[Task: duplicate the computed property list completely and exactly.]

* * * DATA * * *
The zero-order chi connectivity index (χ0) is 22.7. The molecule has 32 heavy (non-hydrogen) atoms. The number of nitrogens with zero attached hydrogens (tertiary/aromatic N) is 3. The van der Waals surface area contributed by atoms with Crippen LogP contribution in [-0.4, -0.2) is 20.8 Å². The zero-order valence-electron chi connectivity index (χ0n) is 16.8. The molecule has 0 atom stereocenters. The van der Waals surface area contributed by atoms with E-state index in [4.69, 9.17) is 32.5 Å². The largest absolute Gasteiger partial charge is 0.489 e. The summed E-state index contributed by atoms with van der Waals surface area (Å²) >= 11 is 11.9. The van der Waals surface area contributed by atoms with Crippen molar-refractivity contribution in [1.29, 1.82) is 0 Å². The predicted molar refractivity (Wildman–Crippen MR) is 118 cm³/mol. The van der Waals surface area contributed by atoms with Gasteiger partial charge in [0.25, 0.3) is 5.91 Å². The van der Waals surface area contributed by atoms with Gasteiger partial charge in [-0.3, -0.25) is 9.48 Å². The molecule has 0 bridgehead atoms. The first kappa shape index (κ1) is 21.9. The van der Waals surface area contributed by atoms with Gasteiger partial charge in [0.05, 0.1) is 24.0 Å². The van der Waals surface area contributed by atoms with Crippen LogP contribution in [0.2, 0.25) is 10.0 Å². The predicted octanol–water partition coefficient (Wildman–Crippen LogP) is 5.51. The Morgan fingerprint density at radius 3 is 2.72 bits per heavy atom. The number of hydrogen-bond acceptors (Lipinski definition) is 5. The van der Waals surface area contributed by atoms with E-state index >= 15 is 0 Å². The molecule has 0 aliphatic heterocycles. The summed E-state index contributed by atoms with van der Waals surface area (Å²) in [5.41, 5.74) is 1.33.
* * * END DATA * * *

The zero-order chi connectivity index (χ0) is 22.7. The molecule has 32 heavy (non-hydrogen) atoms. The number of nitrogens with zero attached hydrogens (tertiary/aromatic N) is 3. The van der Waals surface area contributed by atoms with Crippen LogP contribution in [-0.4, -0.2) is 20.8 Å². The zero-order valence-electron chi connectivity index (χ0n) is 16.8. The molecule has 0 atom stereocenters. The van der Waals surface area contributed by atoms with E-state index in [4.69, 9.17) is 32.5 Å². The largest absolute Gasteiger partial charge is 0.489 e. The summed E-state index contributed by atoms with van der Waals surface area (Å²) >= 11 is 11.9. The van der Waals surface area contributed by atoms with Crippen molar-refractivity contribution in [1.29, 1.82) is 0 Å². The predicted molar refractivity (Wildman–Crippen MR) is 118 cm³/mol. The van der Waals surface area contributed by atoms with Gasteiger partial charge in [0.25, 0.3) is 5.91 Å². The van der Waals surface area contributed by atoms with Gasteiger partial charge in [-0.3, -0.25) is 9.48 Å². The molecule has 0 bridgehead atoms. The first kappa shape index (κ1) is 21.9. The van der Waals surface area contributed by atoms with Gasteiger partial charge in [0.05, 0.1) is 24.0 Å². The van der Waals surface area contributed by atoms with Crippen LogP contribution in [0.2, 0.25) is 10.0 Å². The predicted octanol–water partition coefficient (Wildman–Crippen LogP) is 5.51. The Morgan fingerprint density at radius 3 is 2.72 bits per heavy atom. The number of hydrogen-bond acceptors (Lipinski definition) is 5. The van der Waals surface area contributed by atoms with E-state index >= 15 is 0 Å². The molecule has 0 aliphatic heterocycles. The summed E-state index contributed by atoms with van der Waals surface area (Å²) in [5.41, 5.74) is 1.33.